Russell was a 23-year-old rookie at the time of the shooting. And he never took the state’s Commission on Peace Officer Standards and Training’s two-hour course on the new deadly force law, according to his training profile that CalMatters obtained from the commission.
David Leonhardi, president of the Deputy Sheriff’s Association of San Diego County, says Russell’s lack of training isn’t unique.
“The reality is, most of our deputy sheriffs haven’t been trained on it, and neither have most of the cops throughout the state of California,” Leonhardi said. “So we have this law on the books that quite honestly, the training hasn’t caught up with everybody yet.”
Rocky rollout for police training
Because the change in the law was not properly communicated to many police officers, its initial impact was weakened, said Peter Bibring, a senior attorney and director of police practices with the American Civil Liberties Union, a primary backer of the new law. A federation of police unions and a private company that sells policy manuals and online training programs to law enforcement agencies “both told officers that the new law did nothing, that it did not change the previous law,” Bibring said.
The ACLU sued the Pomona Police Department for adopting what it considers misleading policies and training that conflicted with the new law, created by a private company called Lexipol. The ACLU’s suit also blames the police union group, called the Peace Officer Research Association of California, for waging “a misinformation campaign” to undermine the new law. It says the officers’ group “began telling police throughout the state that (the new law) does not limit their legal authorization to use deadly force.”
A Lexipol spokesperson, in an email to CalMatters, said the company has given its member agencies “comprehensive updates to bring all related policies into alignment.”
While a spokesperson for the state police union declined to comment about the lawsuit, president Brian Marvel said in an emailed statement: “While these laws only took effect in January 2020 and will take years to fully implement, we believe they provide a foundation that could help inform the basis for change nationwide.”
The rocky rollout meant that many officers didn’t get good information about what they’re supposed to do differently, said Bibring: “There was such a crucial moment lost, when the initial policy and training in so many departments just failed to conform to the law.”
Even some parts of the training law that police groups supported has not yet had much impact.
While many agencies have updated their use-of-force training as the new law requires, only 12% of California officers have completed the two-hour, state-certified course on the new deadly force law, according to the state’s data. The law required the training commission to create the course, but didn’t make it mandatory that officers take it, which explains the low numbers, said John Lowden, its bureau chief of strategic communications and research.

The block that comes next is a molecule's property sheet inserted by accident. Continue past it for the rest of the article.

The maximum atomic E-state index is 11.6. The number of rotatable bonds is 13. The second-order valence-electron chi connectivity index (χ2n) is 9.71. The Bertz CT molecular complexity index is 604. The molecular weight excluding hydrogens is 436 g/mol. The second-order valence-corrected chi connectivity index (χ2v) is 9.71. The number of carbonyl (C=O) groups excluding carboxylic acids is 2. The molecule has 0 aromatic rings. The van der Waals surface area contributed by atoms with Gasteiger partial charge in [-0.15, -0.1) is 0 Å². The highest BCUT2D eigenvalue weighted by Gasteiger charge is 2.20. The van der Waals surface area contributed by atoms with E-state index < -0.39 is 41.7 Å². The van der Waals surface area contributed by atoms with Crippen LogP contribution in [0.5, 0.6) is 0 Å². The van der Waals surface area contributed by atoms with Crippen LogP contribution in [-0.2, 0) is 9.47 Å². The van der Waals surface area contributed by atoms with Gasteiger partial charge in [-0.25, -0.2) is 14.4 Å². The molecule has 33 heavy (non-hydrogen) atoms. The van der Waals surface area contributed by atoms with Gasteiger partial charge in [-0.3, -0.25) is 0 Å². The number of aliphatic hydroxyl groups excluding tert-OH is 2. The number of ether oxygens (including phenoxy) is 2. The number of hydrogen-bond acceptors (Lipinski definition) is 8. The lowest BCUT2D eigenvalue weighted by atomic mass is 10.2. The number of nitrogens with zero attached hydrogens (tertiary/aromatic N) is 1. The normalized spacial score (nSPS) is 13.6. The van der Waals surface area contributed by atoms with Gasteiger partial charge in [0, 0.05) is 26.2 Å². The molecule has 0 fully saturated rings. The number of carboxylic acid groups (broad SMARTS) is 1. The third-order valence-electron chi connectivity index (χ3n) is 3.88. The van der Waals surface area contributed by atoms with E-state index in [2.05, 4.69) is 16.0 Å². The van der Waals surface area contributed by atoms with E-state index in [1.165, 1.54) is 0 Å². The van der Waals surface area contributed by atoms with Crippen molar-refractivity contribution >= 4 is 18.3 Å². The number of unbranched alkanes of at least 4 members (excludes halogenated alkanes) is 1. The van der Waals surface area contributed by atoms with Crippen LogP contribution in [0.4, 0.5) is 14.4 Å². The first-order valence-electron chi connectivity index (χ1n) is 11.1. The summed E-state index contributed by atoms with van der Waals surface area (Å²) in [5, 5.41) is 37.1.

“We were shocked by the numbers,” Lowden said after compiling the data for CalMatters. “If you have someone who mandates, ‘I want all my officers or employees to receive this training,’ then, surely, everyone in that agency will complete the training.”
Lowden said getting more officers to take non-required courses often boils down to money and time.
While some agencies require their officers to take the state course, others including the California Highway Patrol, Los Angeles Police Department and the San Diego County Sheriff’s Department created their own training for the new law.
The San Diego Sheriff’s department-wide training included a two-page document labeled legal affairs update and the state commission’s “General Public Video” on the new law. In December 2019, Russell completed both in 41 minutes and 16 seconds, according to documents obtained by CalMatters.
A spokesperson for the San Diego Sheriff’s Department said in an email that deputies will take the state use-of-force training, which is now mandatory and separate from its course updating officers on the new law, in the “upcoming continued professional training cycle and future cycles.”
As for state police, 4% of officers from the California Department of Justice and only two of 6,778 Highway Patrol officers have taken the state course on the new law since 2019, according to the POST data.
CHP’s own agency-wide training was done online: Officers watched the state’s video with additional “CHP specific content” and took a test, having to score 100% to pass, a spokesperson said. Nearly all officers have completed that in-house training, a spokesperson said.
A state Justice Department spokesperson said the department has incorporated the new law’s requirements into its firearms and defensive tactics training. “Officers at the department are strongly encouraged to also complete POST’s training” on the new law, the spokesperson said. The state training commission logged 10 department officers taking the class since 2019.
Prayer candles with Steven Taylor’s face line the stage at a celebration of life on the one-year anniversary of his death. Photo by Anne Wernikoff, CalMatters
Some agencies have made the classes a priority. More than 85% of officers in the San Bernardino County Sheriff’s Department, San Jose Police Department and the Contra Costa Sheriff’s Office have completed the state course, as have nearly 100% of officers from the Bay Area Rapid Transit Police Department and El Segundo Police Departments, according to the data.
BART hosted several classes for its officers, going through scenarios and the new law’s language. “This is a change in the law that can take away an officer’s freedom,” said Ed Alvarez, BART’s chief of police. “We had to make sure…they understood exactly what the changes were.”